It’s easier said than done. Having your child die.
For years I could speak about having a terminally ill child quite easily as I had clearly removed myself from what that really meant. I sit here next to a box of ashes that holds the true meaning of “terminally ill” and I am frozen.
After she was diagnosed with Juvenile Batten Disease I set out on many road trips to take her and my other 3 kids places, while we could. Making the most of life, making loads of awesome memories. On every road trip, as the kids were listening to books on tapes or watching a movie, my mind would always wander and I would think long and hard about what I wanted to do to celebrate her life when the time came.
My rule, without question, was to spread her ashes within 48 hours.
I have had her ashes for a week.
They sit next to me while I work, sit in my lap while I stare at the wall from the couch and they either lay next to me in bed or on the table next to where I sleep.
48 hours is long since gone and I can’t seem to part with her. I’m a very pragmatic person but I guess the Mum in me has beat out the pragmatic side of me because I still can’t bring myself to let her ashes go. I have gone on amazon and looked at urn necklaces and have purchased two of them. They’re quite inexpensive, in comparison to how much an urn costs at a funeral home. I think Julie would like one also and I think she is old enough to carry it around with her, emotionally. She has had to live through this right along side me.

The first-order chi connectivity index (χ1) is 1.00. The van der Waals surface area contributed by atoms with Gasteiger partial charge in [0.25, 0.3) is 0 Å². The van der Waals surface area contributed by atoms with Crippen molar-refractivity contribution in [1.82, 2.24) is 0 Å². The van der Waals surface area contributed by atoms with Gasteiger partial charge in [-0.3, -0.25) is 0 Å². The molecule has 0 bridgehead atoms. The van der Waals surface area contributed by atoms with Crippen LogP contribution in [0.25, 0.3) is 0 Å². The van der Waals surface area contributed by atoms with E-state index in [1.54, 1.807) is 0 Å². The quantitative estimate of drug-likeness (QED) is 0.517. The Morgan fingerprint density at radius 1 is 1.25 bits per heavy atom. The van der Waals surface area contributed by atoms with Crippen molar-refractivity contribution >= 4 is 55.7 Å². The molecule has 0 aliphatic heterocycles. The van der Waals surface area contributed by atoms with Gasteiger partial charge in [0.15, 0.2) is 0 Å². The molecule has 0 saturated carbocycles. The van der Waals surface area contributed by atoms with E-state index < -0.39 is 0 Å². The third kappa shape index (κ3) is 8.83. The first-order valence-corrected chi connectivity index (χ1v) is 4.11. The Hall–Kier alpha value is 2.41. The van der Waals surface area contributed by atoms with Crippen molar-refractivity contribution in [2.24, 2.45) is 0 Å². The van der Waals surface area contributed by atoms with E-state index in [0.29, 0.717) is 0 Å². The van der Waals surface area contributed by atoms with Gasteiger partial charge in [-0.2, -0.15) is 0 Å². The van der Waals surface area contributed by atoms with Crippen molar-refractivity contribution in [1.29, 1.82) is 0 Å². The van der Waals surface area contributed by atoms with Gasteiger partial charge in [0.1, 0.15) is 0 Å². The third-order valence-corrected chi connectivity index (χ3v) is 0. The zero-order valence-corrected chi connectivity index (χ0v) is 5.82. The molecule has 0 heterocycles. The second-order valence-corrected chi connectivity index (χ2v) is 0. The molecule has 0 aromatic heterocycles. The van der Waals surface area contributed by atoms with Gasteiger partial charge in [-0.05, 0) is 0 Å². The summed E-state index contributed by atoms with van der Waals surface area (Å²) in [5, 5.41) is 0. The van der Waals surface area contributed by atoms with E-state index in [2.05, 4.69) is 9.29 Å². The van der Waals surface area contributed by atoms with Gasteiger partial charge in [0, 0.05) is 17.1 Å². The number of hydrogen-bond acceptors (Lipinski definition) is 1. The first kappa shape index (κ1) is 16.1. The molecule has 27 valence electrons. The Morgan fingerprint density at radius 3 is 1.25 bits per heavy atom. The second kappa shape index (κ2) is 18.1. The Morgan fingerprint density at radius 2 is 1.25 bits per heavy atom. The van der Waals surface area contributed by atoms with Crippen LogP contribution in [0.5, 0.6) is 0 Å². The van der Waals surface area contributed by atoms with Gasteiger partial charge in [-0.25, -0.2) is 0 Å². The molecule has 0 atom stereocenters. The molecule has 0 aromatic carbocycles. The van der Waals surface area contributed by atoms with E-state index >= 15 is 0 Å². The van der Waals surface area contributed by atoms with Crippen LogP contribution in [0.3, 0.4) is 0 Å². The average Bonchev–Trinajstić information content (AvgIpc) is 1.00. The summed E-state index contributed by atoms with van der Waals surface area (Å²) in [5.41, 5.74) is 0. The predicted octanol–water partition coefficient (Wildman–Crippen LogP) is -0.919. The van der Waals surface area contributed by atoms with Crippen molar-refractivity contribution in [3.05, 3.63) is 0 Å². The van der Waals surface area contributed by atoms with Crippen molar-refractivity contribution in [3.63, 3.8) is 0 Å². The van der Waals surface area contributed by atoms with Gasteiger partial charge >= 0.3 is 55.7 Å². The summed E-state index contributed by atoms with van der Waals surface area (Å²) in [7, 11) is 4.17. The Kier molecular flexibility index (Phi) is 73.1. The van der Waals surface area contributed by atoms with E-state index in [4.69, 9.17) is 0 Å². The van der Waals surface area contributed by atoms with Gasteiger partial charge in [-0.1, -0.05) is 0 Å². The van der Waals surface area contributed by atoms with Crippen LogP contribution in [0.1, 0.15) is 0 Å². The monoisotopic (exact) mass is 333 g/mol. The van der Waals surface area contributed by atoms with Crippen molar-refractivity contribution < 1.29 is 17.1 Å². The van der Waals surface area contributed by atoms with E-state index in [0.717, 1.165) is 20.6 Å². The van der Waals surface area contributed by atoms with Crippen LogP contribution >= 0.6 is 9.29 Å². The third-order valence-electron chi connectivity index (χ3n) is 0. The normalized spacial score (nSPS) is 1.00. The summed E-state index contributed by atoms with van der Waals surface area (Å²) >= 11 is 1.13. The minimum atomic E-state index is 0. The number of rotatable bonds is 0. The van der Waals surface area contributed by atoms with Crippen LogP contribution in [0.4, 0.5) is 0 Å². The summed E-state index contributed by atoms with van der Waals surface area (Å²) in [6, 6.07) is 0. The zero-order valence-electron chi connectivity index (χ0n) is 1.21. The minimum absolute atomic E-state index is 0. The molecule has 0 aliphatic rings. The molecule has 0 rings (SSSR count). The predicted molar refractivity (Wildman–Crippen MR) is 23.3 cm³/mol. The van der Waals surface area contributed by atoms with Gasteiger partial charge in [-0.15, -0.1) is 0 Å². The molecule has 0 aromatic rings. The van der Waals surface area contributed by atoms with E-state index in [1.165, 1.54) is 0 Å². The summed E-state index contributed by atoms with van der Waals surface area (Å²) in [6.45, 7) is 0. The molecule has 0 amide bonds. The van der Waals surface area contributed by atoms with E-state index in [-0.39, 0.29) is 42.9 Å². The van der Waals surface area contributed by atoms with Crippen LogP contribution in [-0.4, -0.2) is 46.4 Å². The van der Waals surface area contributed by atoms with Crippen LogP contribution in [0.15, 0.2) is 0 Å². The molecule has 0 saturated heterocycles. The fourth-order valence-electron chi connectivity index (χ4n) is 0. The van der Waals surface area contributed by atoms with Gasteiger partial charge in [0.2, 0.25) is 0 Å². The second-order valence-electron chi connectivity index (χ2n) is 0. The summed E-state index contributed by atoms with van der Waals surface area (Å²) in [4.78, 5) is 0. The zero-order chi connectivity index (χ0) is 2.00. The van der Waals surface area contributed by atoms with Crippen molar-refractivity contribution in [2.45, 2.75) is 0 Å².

Here are the two necklaces that I have found and purchased so far (pics from amazon.com):
Tree of Life
(I think Julie will like this one):
I like this one. When she was definitely dying I told her many times that it was ok to fly away like a butterfly. My friend, Anna, was right there with me and has a new butterfly tattoo in Rachel’s memory. If this butterfly necklace does not suck I will get one for Anna also. Friends like her don’t come around very often.